In the new remote/hybrid workplace, work/life boundaries are blurred and workplace stress is a top driver of mental health needs.
How to Future-Proof Your Employee Experience Strategy in 2023
A framework to navigate through economic uncertainty
Challenges to Efficiency in 2023: Your Employees Need the Digital Workplace of the Future
The era of asking employees to do more with less is upon us
The Essential Role of Communicators in Fostering Wellbeing in the Digital Workplace
Join us for practical insights on how digital communicators can support employees to thrive in the digital workplace
Addressing Employee Needs and Wants with a Digital Workplace
The workplace is getting more and more digital – both in how we work and where we work
Maintaining a Human-Centered Approach During Digital Transformation
When it comes to digital transformation - people drive change, not technology
Taxonomies, controlled vocabularies, classification systems, thesauri, terminologies, ontologies and other schemes are all considered to be types of “knowledge organization systems,” which, as the name implies, are for organizing information and promoting KM. The role of taxonomies in KM, though, goes far beyond that.
Although taxonomies have their origins in library science, the current field of taxonomy development and management has become, more appropriately, a part of KM in many enterprises. Over the past two decades, the majority of taxonomy implementations have shifted from serving external users — as done by library database vendors, news publishers, ecommerce businesses and media providers — to serving internal enterprise users. As such, the management of the majority of taxonomies has shifted from the roles and departments of product management or marketing to corporate KM.
Taxonomy Support for KM
Taxonomies — or, more broadly, controlled vocabularies — are valuable for making information findable and discoverable. Once the desired information is retrieved and compiled, it can be interpreted, compared, analyzed and integrated with other information or data to create new knowledge.
Taxonomies are great for managing explicit knowledge. They also have potential to help capture and manage tacit knowledge, but it is more limited. But having a taxonomy in place can facilitate the task of identifying and then documenting tacit knowledge.
Taxonomies also support KM through its various components:
- People – Taxonomies are a good way to involve people in KM. Creating taxonomies engages stakeholders, who contribute to the taxonomy through activities of brainstorming, card sorting and answering interview questions.
- Processes – Building and updating taxonomies involves certain processes of research, testing, feedback and approval.
- Technology – Taxonomy management, automated tagging and user-interface implementations all require technology, which connects to the other systems involved in KM.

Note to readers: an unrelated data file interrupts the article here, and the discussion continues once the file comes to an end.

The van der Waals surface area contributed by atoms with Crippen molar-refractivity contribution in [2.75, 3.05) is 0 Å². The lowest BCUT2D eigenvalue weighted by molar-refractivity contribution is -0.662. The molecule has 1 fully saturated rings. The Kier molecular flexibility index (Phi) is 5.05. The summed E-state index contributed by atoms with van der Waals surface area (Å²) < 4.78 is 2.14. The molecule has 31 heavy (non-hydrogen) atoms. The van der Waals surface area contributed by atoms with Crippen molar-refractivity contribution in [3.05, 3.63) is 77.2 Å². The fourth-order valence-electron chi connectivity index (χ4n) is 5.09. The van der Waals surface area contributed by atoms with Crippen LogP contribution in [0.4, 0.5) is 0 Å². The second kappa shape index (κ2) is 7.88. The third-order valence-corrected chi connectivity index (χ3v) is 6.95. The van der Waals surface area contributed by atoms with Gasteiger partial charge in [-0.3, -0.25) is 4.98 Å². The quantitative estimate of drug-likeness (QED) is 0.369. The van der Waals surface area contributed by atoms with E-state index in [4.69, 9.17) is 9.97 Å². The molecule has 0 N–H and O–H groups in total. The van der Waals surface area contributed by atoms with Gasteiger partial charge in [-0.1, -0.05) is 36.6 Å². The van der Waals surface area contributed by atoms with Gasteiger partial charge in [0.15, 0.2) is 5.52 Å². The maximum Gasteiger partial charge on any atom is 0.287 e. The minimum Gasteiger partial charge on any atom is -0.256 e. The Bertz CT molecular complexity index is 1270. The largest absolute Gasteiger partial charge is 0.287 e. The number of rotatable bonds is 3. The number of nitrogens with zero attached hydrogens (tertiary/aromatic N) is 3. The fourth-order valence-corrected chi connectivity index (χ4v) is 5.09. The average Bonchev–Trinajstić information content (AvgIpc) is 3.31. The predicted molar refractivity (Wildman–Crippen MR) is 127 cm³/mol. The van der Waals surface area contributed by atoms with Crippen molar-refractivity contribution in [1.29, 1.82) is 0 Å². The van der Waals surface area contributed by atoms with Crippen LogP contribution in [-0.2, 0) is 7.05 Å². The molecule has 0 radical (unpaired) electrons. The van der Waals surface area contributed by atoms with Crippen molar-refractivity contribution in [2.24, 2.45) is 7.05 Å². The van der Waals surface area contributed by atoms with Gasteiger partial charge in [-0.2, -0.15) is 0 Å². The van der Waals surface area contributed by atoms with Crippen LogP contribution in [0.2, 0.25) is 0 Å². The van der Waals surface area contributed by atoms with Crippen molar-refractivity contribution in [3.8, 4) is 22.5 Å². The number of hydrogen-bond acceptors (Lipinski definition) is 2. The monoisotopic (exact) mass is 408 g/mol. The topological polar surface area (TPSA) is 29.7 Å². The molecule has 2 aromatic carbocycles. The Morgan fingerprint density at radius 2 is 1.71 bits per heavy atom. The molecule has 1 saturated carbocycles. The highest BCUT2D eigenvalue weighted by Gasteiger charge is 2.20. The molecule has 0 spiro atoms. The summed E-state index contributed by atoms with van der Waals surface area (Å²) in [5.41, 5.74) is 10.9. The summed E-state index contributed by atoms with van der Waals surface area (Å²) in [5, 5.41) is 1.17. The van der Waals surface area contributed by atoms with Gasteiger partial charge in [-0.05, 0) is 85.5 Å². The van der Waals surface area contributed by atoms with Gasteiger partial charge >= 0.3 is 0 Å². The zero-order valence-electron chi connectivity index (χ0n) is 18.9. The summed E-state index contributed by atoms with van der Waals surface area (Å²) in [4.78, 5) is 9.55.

- Information/content – The main purpose of taxonomies is to make information or content findable.
- Culture – The choice of taxonomy concepts and their labels reflect corporate culture. Taxonomy creation can reaffirm or challenge the choices.
Taxonomies may support, to varying degree, most processes or stages of the KM lifecycle:
- Identify and capture knowledge – Pre-existing tagging of taxonomy/controlled vocabulary can facilitate identification and capture of explicit knowledge, especially from external sources.
- Create knowledge – The creation of an enterprise taxonomy or another knowledge organization system is also a form of knowledge creation.
- Compile, store or archive knowledge – Typically, some metadata is applied to facilitate archiving.
- Filter or select knowledge – If knowledge assets have metadata from controlled vocabularies, they can be filtered by metadata terms to facilitate selection.
- Curate, transform, codify or refine knowledge – This is where comprehensive enrichment of the knowledge assets by tagging with taxonomy terms and other metadata make them more accessible.
- Share, distribute or disseminate knowledge – Taxonomies that are linked to each other enable the sharing of knowledge more broadly, from different sources and into different end-user applications.
- Access, find and retrieve knowledge – This is where taxonomies are utilized to their fullest and are most clearly beneficial in supporting various methods for findability and retrieval with search matches, hierarchical browse and faceted browse/search.
- Use, apply, integrate or implement knowledge – While taxonomies are primarily used for information retrieval, they can also play a role in the analysis and comparison of information.
Learn how you can join our contributor community.
About the Author